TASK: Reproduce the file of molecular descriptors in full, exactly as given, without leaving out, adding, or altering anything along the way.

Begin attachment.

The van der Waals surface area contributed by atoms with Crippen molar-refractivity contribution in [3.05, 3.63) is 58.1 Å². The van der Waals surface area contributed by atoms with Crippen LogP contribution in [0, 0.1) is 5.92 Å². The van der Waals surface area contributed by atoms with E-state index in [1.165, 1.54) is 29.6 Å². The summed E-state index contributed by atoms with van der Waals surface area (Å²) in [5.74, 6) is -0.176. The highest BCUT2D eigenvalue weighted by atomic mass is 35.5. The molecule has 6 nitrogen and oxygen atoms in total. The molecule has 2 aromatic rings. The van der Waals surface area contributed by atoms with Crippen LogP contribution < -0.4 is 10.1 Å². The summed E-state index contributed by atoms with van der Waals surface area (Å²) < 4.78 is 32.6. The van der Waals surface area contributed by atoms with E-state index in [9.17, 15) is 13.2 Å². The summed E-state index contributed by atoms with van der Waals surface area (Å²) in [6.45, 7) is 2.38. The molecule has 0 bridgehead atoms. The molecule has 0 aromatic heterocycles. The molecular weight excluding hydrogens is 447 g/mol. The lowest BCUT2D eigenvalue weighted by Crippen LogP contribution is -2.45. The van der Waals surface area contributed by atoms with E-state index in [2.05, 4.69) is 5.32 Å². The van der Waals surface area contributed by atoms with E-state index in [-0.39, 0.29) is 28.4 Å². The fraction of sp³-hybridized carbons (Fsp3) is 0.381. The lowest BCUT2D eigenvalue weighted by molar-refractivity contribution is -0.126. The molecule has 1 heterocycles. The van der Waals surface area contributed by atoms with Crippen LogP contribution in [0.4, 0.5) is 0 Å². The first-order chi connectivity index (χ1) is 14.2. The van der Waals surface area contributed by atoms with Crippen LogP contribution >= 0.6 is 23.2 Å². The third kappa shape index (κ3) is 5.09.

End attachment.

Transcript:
The van der Waals surface area contributed by atoms with Crippen molar-refractivity contribution in [3.05, 3.63) is 58.1 Å². The van der Waals surface area contributed by atoms with Crippen LogP contribution in [0, 0.1) is 5.92 Å². The van der Waals surface area contributed by atoms with E-state index in [1.165, 1.54) is 29.6 Å². The summed E-state index contributed by atoms with van der Waals surface area (Å²) in [5.74, 6) is -0.176. The highest BCUT2D eigenvalue weighted by atomic mass is 35.5. The molecule has 6 nitrogen and oxygen atoms in total. The molecule has 2 aromatic rings. The van der Waals surface area contributed by atoms with Crippen LogP contribution < -0.4 is 10.1 Å². The summed E-state index contributed by atoms with van der Waals surface area (Å²) < 4.78 is 32.6. The van der Waals surface area contributed by atoms with E-state index in [9.17, 15) is 13.2 Å². The summed E-state index contributed by atoms with van der Waals surface area (Å²) in [6.45, 7) is 2.38. The molecule has 0 bridgehead atoms. The molecule has 0 aromatic heterocycles. The molecular weight excluding hydrogens is 447 g/mol. The lowest BCUT2D eigenvalue weighted by Crippen LogP contribution is -2.45. The van der Waals surface area contributed by atoms with E-state index in [2.05, 4.69) is 5.32 Å². The van der Waals surface area contributed by atoms with E-state index in [-0.39, 0.29) is 28.4 Å². The fraction of sp³-hybridized carbons (Fsp3) is 0.381. The lowest BCUT2D eigenvalue weighted by molar-refractivity contribution is -0.126. The molecule has 1 heterocycles. The van der Waals surface area contributed by atoms with Crippen LogP contribution in [0.4, 0.5) is 0 Å². The first-order chi connectivity index (χ1) is 14.2. The van der Waals surface area contributed by atoms with Crippen LogP contribution >= 0.6 is 23.2 Å². The third kappa shape index (κ3) is 5.09.